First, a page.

Friday, May 31, 2013

The Remains of May

I believe that our ancient and innermost will desires metamorphoses, kaleidoscopic transformations of ever-shifting beauty. Such, I found today.

As a child in England, the end of May in our village was celebrated with a yearly ritual; an old-fashioned fete which involved simple delights such as old-fashioned games, picnic fare, music and a May Pole Dance. The high point of the event was always the May Pole Dance.

I remember it as a shining moment of ease and freedom as children danced, and then slowly, tentatively, the adults joined them. The ribbon bedecked pole became a symbol of shared communal joy.

There is always a continued need for rites of renewal, ceremonies of innocence and awareness, for celebrations of the spirit. I think we owe it to our children and grandchildren to create a space around them that recognises this truth.

Tuesday, May 28, 2013

Poor Little Lamb

Fifty-one years ago today, I was a bridesmaid at my uncle's wedding. I was five years old, and thrilled, nervous and somewhat baffled (what exactly was a wedding?).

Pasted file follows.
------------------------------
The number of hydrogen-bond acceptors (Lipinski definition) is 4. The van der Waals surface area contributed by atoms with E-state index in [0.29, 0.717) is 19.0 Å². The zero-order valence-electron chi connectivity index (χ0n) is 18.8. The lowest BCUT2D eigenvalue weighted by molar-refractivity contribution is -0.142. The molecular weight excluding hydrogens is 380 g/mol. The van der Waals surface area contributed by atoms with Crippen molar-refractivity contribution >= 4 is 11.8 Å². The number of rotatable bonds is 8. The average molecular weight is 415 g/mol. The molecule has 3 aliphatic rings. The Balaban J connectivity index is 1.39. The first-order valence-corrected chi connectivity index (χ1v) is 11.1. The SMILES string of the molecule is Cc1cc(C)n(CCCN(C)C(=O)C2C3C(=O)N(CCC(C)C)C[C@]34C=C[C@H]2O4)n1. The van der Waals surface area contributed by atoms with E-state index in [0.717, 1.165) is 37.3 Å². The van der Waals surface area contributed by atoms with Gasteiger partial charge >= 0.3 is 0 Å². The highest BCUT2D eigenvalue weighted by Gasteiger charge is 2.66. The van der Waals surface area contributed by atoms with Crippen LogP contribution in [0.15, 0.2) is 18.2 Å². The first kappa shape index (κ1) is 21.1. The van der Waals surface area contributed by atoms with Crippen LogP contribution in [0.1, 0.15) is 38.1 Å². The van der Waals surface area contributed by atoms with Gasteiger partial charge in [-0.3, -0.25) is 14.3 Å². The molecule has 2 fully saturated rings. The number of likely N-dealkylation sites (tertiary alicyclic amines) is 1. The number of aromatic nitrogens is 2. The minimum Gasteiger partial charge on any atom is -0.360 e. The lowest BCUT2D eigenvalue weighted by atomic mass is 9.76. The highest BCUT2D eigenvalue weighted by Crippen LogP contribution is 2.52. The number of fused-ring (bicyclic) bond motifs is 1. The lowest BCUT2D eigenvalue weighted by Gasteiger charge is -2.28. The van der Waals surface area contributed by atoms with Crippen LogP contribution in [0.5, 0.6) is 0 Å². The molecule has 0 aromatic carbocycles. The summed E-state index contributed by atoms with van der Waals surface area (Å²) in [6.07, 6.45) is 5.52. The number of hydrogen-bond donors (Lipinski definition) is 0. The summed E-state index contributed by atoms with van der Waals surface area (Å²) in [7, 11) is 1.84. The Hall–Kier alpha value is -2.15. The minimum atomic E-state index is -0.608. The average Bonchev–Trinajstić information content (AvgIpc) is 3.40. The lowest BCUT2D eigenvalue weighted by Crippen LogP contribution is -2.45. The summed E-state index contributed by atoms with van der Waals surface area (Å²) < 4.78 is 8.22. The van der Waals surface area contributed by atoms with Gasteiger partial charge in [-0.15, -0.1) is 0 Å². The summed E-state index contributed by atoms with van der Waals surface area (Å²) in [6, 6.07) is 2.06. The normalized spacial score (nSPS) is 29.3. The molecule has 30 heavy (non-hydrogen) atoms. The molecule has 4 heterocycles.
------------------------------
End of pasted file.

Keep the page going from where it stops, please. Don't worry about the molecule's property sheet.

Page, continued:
The wedding took place at the imposing Roman Catholic Westminster Cathedral in London (not to be confused with Westminster Abbey). The first time I saw this commanding 1895 Neo-Byzantine structure, I was awed by its magnificence. Inside, the holy scent and hush filled my bones with what can only be described as reverence. I felt a communion with a mystery I didn’t understand, but nevertheless absorbed as a benediction of something sacred. No one had to tell me to be quiet as we practised for the ceremony. The desire to be so, breathed itself to me, without communication.

I was to walk down the aisle side-by-side with the bride’s young niece, Amelia, who was seven years old, and thus, in my eyes, a world of knowledge, older. We were to be attended from behind by my cousin, Christopher, a few months older than me, and at the time, my best friend. Both he and the groom were to wear traditional Scotch kilts and accessories, as a salute to our Scottish ancestry and last name.